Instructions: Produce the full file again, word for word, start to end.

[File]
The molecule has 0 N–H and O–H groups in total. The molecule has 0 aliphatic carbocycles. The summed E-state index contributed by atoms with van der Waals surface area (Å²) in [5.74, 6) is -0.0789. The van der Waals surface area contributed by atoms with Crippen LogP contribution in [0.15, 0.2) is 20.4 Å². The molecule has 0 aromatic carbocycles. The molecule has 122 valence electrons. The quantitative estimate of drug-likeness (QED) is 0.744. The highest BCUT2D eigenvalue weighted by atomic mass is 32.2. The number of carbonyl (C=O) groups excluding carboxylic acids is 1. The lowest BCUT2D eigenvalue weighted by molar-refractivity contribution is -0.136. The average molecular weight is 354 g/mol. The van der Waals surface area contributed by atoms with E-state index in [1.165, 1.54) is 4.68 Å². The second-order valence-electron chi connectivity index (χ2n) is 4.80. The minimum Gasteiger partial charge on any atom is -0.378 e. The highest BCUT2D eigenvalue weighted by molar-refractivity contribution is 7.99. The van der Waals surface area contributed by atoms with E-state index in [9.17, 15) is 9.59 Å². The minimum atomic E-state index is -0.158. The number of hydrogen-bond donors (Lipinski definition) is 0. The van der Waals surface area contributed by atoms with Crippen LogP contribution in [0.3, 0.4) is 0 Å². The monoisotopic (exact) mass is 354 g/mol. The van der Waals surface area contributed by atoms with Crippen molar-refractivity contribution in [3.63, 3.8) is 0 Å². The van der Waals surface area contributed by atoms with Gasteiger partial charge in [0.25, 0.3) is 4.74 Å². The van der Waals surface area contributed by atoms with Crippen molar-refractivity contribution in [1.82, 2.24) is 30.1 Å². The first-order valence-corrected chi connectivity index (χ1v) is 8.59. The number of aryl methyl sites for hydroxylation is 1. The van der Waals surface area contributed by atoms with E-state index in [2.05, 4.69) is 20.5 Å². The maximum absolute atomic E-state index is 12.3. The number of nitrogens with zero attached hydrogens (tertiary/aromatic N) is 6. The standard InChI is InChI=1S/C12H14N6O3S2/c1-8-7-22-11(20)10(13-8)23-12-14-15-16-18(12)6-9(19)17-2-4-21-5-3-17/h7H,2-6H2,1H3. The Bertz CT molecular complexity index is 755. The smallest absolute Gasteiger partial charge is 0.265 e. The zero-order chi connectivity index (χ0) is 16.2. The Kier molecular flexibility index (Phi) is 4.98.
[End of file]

The molecule has 0 N–H and O–H groups in total. The molecule has 0 aliphatic carbocycles. The summed E-state index contributed by atoms with van der Waals surface area (Å²) in [5.74, 6) is -0.0789. The van der Waals surface area contributed by atoms with Crippen LogP contribution in [0.15, 0.2) is 20.4 Å². The molecule has 0 aromatic carbocycles. The molecule has 122 valence electrons. The quantitative estimate of drug-likeness (QED) is 0.744. The highest BCUT2D eigenvalue weighted by atomic mass is 32.2. The number of carbonyl (C=O) groups excluding carboxylic acids is 1. The lowest BCUT2D eigenvalue weighted by molar-refractivity contribution is -0.136. The average molecular weight is 354 g/mol. The van der Waals surface area contributed by atoms with E-state index in [1.165, 1.54) is 4.68 Å². The second-order valence-electron chi connectivity index (χ2n) is 4.80. The minimum Gasteiger partial charge on any atom is -0.378 e. The highest BCUT2D eigenvalue weighted by molar-refractivity contribution is 7.99. The van der Waals surface area contributed by atoms with E-state index in [9.17, 15) is 9.59 Å². The minimum atomic E-state index is -0.158. The number of hydrogen-bond donors (Lipinski definition) is 0. The van der Waals surface area contributed by atoms with Crippen LogP contribution in [0.3, 0.4) is 0 Å². The monoisotopic (exact) mass is 354 g/mol. The van der Waals surface area contributed by atoms with Crippen molar-refractivity contribution in [3.63, 3.8) is 0 Å². The van der Waals surface area contributed by atoms with Gasteiger partial charge in [0.25, 0.3) is 4.74 Å². The van der Waals surface area contributed by atoms with Crippen molar-refractivity contribution in [1.82, 2.24) is 30.1 Å². The first-order valence-corrected chi connectivity index (χ1v) is 8.59. The number of aryl methyl sites for hydroxylation is 1. The van der Waals surface area contributed by atoms with E-state index in [2.05, 4.69) is 20.5 Å². The maximum absolute atomic E-state index is 12.3. The number of nitrogens with zero attached hydrogens (tertiary/aromatic N) is 6. The standard InChI is InChI=1S/C12H14N6O3S2/c1-8-7-22-11(20)10(13-8)23-12-14-15-16-18(12)6-9(19)17-2-4-21-5-3-17/h7H,2-6H2,1H3. The Bertz CT molecular complexity index is 755. The smallest absolute Gasteiger partial charge is 0.265 e. The zero-order chi connectivity index (χ0) is 16.2. The Kier molecular flexibility index (Phi) is 4.98.